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requires’ and to ‘designe places quhair the assembles of particular
elderschipps sould convene’. This was achieved by the spring of 1581
when consultations with the privy council led to a revision of the
parochial and diocesan structure so that ‘ presbitereis or elderschip-
pis may be constitute’, and thirteen model presbyteries were
thereafter set up in central and southern Scotland to serve as ‘ exem¬
plars to the rest’, though no effective attempts were made to merge
the work of the existing kirk sessions with the newly established
The presbytery’s constitution and composition: In selecting Stirling as
one of the thirteen initial centres for establishing presbyteries, the
assembly of April 1581 had assigned the task of erecting the presby¬
tery, somewhat surprisingly, to Bishop Andrew Graham of Dun¬
blane and to Robert Montgomery, then minister of Stirling and soon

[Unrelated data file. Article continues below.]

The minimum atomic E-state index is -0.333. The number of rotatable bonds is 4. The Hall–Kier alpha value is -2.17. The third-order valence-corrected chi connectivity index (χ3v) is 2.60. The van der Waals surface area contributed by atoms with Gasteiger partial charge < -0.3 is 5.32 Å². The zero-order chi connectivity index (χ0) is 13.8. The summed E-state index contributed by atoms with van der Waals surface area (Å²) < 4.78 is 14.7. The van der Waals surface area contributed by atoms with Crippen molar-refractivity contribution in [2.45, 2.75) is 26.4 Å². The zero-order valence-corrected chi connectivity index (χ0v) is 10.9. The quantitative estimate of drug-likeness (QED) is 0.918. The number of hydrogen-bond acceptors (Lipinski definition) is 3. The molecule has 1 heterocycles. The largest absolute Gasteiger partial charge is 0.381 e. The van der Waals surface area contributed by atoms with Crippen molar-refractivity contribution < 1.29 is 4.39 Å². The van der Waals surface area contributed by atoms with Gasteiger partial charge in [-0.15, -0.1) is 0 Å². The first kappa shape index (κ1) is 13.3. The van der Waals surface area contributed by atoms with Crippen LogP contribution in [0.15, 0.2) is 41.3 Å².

to be provided to the archbishopric of Glasgow, who, along with
Graham, made preparations for founding the presbytery or ‘ elder-
schip of Striviling’, as the minutes reveal, on 8th August, 1581. A
foretaste of the presbytery’s composition had been revealed in the
Second Book of Discipline’s definition that ‘ be eldarschip is meint
sic as ar constitut of pastouris, doctouris and sic as now ar callit
eldaris’. The presbytery’s inaugural meeting was duly attended by
the ministers of Stirling, St Ninians, Falkirk, Dunblane, Logie, Alva,
Fossoway and Muckhart, accompanied by elders from the churches
of Stirling, Dunblane, St Ninians and Logie. Shortly thereafter,
further recruits were forthcoming when elders from Alva, Fossoway
and Glendevon were elected to serve as presbytery elders for life in
response to the presbytery’s decision that each kirk session should
elect ‘twa or thre elderis’, approved by their congregation, to serve
on the presbytery.2
The recognition that a presbytery elder should be elected for life
and that he promise ‘faythfullie to exerceis his office thairin unto the
end of his lyif as God sail minister to him the giftis of his Spirit’ was
1 Ibid., 105-7, 232; Register of the Privy Council of Scotland (RPC), edd. J. H. Burton
and D. Masson, 1st ser. (Edinburgh, 1877-98), iii, 383; D. Calderwood, The History
of the Kirk of Scotland, ed. T. Thomson (Wodrow Society, 1842-9), iii, 523; BUK,
ii, 482
2 BUK, ii, 487; Kirk, Second Book of Discipline, 202; see below, 1-2, 4-5 ; for further
recruits, see below, 8, 14, 23, 46, 59, 64-65, 68, 113

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